My friends, I could not, without launching off upon some
new topic, which would detain you too long, continue to-night. I thank you for this most extensive audience that you have furnished me to-night. I leave you, hoping that the lamp of liberty will burn in your bosoms until there shall no longer be a doubt that all men are created free and equal.
PRESENT POSITION OF THE SLAVERY QUESTION.
DELIVERED JULY 17, 1851, IN SPRINGFIELD.
Judge Douglas replied to the preceding speech in two elaborate arguments, at Bloomington, on the 16th of July, and at Springfield on the following day. In the evening, Mr. Lincoln replied.
THE WORK TO BE DONE THE DEMOCRATIC APPORTIONMENT.
FELLOW CITIZENS: Another election, which is deemed an important one, is approaching, and, as I suppose, the Republican party will, without much difficulty, elect their State ticket. But in regard to the legislature, we, the Republicans, labor under some disadvantages. In the first place, we have a legislature to elect upon an apportionment of the representation made several years ago, when the proportion of the population was far greater in the South (as compared with the North) than it now is; and inasmuch as our opponents hold almost entire sway in the South, and we a correspondingly large majority in the North, the fact that we are now to be represented as we were years ago, when the population was different, is, to us, a very great disadvantage. We had in the year 1855, according to law, a census or enumeration of the inhabitants, taken for the purpose of a new apportionment of representation. We know what a fair apportionment of representation upon that census would give us. We know that it could not, if fairly made, fail to give the Republican party from six to ten more members of the legislature than they can probably get as the law now stands.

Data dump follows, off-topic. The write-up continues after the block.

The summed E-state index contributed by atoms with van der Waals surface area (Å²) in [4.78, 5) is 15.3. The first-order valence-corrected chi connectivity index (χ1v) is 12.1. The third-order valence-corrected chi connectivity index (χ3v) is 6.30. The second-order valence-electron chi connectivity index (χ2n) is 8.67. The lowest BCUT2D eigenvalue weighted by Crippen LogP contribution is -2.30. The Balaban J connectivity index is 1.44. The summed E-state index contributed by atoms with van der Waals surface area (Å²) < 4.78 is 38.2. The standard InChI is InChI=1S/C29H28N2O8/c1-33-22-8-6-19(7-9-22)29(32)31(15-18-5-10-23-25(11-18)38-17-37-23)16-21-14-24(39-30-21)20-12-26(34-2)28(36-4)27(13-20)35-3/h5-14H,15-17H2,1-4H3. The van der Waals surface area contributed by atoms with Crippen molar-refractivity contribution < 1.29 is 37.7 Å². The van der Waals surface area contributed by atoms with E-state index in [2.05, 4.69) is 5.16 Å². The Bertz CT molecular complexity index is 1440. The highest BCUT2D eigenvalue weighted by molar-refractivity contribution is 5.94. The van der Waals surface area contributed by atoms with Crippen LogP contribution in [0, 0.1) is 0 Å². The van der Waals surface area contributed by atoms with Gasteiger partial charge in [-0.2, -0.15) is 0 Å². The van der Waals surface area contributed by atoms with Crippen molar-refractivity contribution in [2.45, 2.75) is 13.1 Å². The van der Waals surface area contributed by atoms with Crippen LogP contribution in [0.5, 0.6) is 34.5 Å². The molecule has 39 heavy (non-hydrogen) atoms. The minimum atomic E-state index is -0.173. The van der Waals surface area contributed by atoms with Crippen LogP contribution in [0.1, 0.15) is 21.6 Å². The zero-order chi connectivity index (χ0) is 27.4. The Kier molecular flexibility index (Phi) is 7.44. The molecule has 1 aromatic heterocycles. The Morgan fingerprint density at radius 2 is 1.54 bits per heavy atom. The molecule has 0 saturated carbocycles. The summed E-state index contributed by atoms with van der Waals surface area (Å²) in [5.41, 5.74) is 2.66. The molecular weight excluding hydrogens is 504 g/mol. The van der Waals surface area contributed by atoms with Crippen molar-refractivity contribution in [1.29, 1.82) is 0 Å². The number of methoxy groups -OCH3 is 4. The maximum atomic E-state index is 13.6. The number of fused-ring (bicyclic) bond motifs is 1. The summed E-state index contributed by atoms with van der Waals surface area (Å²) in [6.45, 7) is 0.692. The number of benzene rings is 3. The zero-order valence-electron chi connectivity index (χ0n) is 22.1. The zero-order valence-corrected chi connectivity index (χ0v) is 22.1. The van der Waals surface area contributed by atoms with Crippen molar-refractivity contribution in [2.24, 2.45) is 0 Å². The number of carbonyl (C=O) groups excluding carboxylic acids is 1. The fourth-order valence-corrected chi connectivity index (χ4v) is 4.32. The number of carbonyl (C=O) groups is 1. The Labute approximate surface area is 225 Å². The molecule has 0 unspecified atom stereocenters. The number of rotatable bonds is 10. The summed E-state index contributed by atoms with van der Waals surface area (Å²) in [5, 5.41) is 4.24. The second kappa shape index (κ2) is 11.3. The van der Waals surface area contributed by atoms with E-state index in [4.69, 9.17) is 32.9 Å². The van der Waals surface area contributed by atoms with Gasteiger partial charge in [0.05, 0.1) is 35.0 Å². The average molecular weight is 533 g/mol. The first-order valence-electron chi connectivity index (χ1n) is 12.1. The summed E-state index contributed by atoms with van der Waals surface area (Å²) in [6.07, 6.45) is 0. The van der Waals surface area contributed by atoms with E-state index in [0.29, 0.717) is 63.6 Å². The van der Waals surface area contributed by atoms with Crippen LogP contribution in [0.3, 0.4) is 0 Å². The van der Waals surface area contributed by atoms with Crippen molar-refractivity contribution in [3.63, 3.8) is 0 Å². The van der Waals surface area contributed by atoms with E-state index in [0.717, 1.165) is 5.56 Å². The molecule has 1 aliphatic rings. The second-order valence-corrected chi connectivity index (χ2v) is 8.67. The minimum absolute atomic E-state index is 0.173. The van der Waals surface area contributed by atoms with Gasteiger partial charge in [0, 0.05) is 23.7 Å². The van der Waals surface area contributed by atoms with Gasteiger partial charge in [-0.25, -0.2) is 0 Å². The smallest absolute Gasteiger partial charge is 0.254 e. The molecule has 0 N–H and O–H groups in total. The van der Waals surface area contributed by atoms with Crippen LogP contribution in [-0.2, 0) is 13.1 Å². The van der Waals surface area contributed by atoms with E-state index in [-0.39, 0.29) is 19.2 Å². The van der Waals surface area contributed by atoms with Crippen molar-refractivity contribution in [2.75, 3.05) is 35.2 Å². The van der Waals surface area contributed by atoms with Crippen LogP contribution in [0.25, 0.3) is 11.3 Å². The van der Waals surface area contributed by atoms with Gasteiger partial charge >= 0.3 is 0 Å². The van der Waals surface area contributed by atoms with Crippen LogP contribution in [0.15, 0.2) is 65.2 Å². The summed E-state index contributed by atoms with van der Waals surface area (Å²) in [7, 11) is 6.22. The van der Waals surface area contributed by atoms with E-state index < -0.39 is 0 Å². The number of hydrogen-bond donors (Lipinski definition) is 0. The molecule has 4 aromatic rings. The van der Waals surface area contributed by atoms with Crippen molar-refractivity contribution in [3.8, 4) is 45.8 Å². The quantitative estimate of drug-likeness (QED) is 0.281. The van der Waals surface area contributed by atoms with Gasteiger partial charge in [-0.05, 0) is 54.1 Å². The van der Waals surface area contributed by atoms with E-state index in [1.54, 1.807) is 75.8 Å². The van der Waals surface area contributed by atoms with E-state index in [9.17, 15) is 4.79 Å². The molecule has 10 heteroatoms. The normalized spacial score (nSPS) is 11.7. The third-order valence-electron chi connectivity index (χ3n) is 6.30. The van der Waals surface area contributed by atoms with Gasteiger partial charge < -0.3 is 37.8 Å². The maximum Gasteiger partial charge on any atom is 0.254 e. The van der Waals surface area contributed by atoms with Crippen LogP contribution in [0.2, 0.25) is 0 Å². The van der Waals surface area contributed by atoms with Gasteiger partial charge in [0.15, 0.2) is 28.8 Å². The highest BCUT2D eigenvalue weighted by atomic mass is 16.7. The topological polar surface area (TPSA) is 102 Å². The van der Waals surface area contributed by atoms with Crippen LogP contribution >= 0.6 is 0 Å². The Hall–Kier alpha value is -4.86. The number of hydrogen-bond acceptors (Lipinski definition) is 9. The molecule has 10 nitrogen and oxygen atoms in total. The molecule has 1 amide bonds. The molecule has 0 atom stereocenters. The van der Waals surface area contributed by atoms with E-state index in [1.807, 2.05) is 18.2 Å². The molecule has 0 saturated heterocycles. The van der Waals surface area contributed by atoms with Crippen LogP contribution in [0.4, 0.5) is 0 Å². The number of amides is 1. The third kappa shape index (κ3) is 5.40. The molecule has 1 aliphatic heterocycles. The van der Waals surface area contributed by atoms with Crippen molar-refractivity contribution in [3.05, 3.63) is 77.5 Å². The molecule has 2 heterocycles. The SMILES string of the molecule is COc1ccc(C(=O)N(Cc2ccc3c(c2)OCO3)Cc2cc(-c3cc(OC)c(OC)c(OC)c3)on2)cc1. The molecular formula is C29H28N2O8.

It so happened at the last session of the legislature, that our opponents, holding the control of both branches of the legisla ture, steadily refused to give us such an apportionment as we were rightly entitled to have upon the census already taken. The legislature steadily refused to give us such an apportionment as we were rightfully entitled to have upon the census taken of the population of the State. The legislature would pass no bill upon that subject, except such as was at least as unfair to us as the old one, and in which, in some instances, two men in the Democratic regions were allowed to go as far toward sending a member to the legislature as three were in the Republican regions. Comparison was made at the time as to representative and senatorial districts, which completely demonstrated that such was the fact. Such a bill was passed and tendered to the Republican Governor for his signature; but principally for the reasons I have stated, he withheld his approval, and the bill fell without becoming a law.
Another disadvantage under which we labor is, that there are one or two Democratic Senators who will be members of the next legislature, and will vote for the election of Senator, who are holding over in districts in which we could, on all reasonable calculation, elect men of our own, if we only had the chance of an election. When we consider that there are but twenty-five Senators in the Senate, taking two from the side where they ightfully belong and adding them to the other, is to us a disadantage not to be lightly regarded. Still, so it is; we have this o contend with. Perhaps there is no ground of complaint on ur part. In attending to the many things involved in the last eneral election for President, Governor, Auditor, Treasurer, uperintendent of Public Instruction, Members of Congress, of he legislature, county officers, and so on, we allowed these ings to happen by want of sufficient attention, and we have no use to complain of our adversaries, so far as this matter is conrned. But we have some cause to complain of the refusal to ve us a fair apportionment.